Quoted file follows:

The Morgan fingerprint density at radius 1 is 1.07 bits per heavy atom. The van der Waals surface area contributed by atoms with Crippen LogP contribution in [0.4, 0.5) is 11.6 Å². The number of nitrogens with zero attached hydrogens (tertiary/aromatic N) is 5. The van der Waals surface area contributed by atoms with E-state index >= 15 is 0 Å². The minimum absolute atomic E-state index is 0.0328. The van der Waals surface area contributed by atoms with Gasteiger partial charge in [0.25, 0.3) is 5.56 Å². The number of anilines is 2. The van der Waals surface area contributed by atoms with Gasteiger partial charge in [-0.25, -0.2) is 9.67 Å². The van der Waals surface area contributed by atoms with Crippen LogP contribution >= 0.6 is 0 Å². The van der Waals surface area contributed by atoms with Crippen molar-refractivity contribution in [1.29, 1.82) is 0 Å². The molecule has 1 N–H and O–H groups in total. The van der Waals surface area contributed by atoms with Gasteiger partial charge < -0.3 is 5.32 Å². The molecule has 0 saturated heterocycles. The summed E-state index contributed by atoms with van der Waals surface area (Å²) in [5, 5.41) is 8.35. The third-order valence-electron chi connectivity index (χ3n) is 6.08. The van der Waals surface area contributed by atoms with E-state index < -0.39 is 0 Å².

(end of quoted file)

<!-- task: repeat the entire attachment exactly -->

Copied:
The Morgan fingerprint density at radius 1 is 1.07 bits per heavy atom. The van der Waals surface area contributed by atoms with Crippen LogP contribution in [0.4, 0.5) is 11.6 Å². The number of nitrogens with zero attached hydrogens (tertiary/aromatic N) is 5. The van der Waals surface area contributed by atoms with E-state index >= 15 is 0 Å². The minimum absolute atomic E-state index is 0.0328. The van der Waals surface area contributed by atoms with Gasteiger partial charge in [0.25, 0.3) is 5.56 Å². The number of anilines is 2. The van der Waals surface area contributed by atoms with Gasteiger partial charge in [-0.25, -0.2) is 9.67 Å². The van der Waals surface area contributed by atoms with Crippen LogP contribution >= 0.6 is 0 Å². The van der Waals surface area contributed by atoms with Crippen molar-refractivity contribution in [1.29, 1.82) is 0 Å². The molecule has 1 N–H and O–H groups in total. The van der Waals surface area contributed by atoms with Gasteiger partial charge < -0.3 is 5.32 Å². The molecule has 0 saturated heterocycles. The summed E-state index contributed by atoms with van der Waals surface area (Å²) in [5, 5.41) is 8.35. The third-order valence-electron chi connectivity index (χ3n) is 6.08. The van der Waals surface area contributed by atoms with E-state index < -0.39 is 0 Å².